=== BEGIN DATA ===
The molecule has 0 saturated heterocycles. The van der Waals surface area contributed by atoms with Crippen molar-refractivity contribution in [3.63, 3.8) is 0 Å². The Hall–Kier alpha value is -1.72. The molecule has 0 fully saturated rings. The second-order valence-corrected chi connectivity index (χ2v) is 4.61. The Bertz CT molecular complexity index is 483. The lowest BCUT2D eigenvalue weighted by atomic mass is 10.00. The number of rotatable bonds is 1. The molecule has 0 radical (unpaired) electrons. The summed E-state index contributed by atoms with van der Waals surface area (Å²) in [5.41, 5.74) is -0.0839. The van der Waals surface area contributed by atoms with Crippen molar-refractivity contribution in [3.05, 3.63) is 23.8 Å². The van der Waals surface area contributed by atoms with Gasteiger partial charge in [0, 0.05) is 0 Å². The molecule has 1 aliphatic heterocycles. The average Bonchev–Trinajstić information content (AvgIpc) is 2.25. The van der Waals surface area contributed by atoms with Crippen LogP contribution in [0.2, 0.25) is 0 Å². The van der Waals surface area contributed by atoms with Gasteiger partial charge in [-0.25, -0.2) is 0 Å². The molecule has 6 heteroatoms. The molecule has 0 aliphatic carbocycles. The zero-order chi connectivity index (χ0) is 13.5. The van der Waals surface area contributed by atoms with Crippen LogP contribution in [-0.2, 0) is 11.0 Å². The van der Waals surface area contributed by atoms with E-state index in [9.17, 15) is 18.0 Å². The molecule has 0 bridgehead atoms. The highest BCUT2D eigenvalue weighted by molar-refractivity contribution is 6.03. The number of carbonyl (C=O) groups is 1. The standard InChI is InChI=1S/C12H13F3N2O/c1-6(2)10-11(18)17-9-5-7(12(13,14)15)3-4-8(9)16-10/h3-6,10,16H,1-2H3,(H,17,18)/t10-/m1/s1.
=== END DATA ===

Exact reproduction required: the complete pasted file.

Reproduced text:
The molecule has 0 saturated heterocycles. The van der Waals surface area contributed by atoms with Crippen molar-refractivity contribution in [3.63, 3.8) is 0 Å². The Hall–Kier alpha value is -1.72. The molecule has 0 fully saturated rings. The second-order valence-corrected chi connectivity index (χ2v) is 4.61. The Bertz CT molecular complexity index is 483. The lowest BCUT2D eigenvalue weighted by atomic mass is 10.00. The number of rotatable bonds is 1. The molecule has 0 radical (unpaired) electrons. The summed E-state index contributed by atoms with van der Waals surface area (Å²) in [5.41, 5.74) is -0.0839. The van der Waals surface area contributed by atoms with Crippen molar-refractivity contribution in [3.05, 3.63) is 23.8 Å². The van der Waals surface area contributed by atoms with Gasteiger partial charge in [0, 0.05) is 0 Å². The molecule has 1 aliphatic heterocycles. The average Bonchev–Trinajstić information content (AvgIpc) is 2.25. The van der Waals surface area contributed by atoms with Crippen LogP contribution in [0.2, 0.25) is 0 Å². The van der Waals surface area contributed by atoms with Gasteiger partial charge in [-0.25, -0.2) is 0 Å². The molecule has 6 heteroatoms. The molecule has 0 aliphatic carbocycles. The zero-order chi connectivity index (χ0) is 13.5. The van der Waals surface area contributed by atoms with Crippen LogP contribution in [-0.2, 0) is 11.0 Å². The van der Waals surface area contributed by atoms with E-state index in [9.17, 15) is 18.0 Å². The molecule has 0 bridgehead atoms. The highest BCUT2D eigenvalue weighted by molar-refractivity contribution is 6.03. The number of carbonyl (C=O) groups is 1. The standard InChI is InChI=1S/C12H13F3N2O/c1-6(2)10-11(18)17-9-5-7(12(13,14)15)3-4-8(9)16-10/h3-6,10,16H,1-2H3,(H,17,18)/t10-/m1/s1.